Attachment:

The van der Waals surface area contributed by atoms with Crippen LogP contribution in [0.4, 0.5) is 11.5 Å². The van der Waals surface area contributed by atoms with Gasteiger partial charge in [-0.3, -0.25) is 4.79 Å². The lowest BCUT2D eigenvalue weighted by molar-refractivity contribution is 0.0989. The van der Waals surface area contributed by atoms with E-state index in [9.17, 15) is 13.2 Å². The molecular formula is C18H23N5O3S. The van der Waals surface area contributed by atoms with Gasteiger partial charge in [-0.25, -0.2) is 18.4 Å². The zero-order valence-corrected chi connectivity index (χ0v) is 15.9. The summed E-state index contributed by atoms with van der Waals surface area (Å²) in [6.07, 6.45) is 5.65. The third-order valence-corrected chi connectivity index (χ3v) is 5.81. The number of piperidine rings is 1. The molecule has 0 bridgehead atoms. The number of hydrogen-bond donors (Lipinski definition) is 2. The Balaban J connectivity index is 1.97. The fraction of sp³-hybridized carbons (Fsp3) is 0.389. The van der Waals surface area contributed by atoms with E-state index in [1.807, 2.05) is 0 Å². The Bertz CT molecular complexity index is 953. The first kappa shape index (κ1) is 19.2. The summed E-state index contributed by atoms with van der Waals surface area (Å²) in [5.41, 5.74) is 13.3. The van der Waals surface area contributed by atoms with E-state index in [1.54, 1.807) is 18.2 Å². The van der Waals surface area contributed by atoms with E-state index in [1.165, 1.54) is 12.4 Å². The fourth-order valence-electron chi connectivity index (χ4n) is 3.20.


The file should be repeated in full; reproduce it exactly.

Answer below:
The van der Waals surface area contributed by atoms with Crippen LogP contribution in [0.4, 0.5) is 11.5 Å². The van der Waals surface area contributed by atoms with Gasteiger partial charge in [-0.3, -0.25) is 4.79 Å². The lowest BCUT2D eigenvalue weighted by molar-refractivity contribution is 0.0989. The van der Waals surface area contributed by atoms with E-state index in [9.17, 15) is 13.2 Å². The molecular formula is C18H23N5O3S. The van der Waals surface area contributed by atoms with Gasteiger partial charge in [-0.25, -0.2) is 18.4 Å². The zero-order valence-corrected chi connectivity index (χ0v) is 15.9. The summed E-state index contributed by atoms with van der Waals surface area (Å²) in [6.07, 6.45) is 5.65. The third-order valence-corrected chi connectivity index (χ3v) is 5.81. The number of piperidine rings is 1. The molecule has 0 bridgehead atoms. The number of hydrogen-bond donors (Lipinski definition) is 2. The Balaban J connectivity index is 1.97. The fraction of sp³-hybridized carbons (Fsp3) is 0.389. The van der Waals surface area contributed by atoms with E-state index in [1.807, 2.05) is 0 Å². The Bertz CT molecular complexity index is 953. The first kappa shape index (κ1) is 19.2. The summed E-state index contributed by atoms with van der Waals surface area (Å²) in [5.41, 5.74) is 13.3. The van der Waals surface area contributed by atoms with E-state index in [1.54, 1.807) is 18.2 Å². The van der Waals surface area contributed by atoms with E-state index in [1.165, 1.54) is 12.4 Å². The fourth-order valence-electron chi connectivity index (χ4n) is 3.20.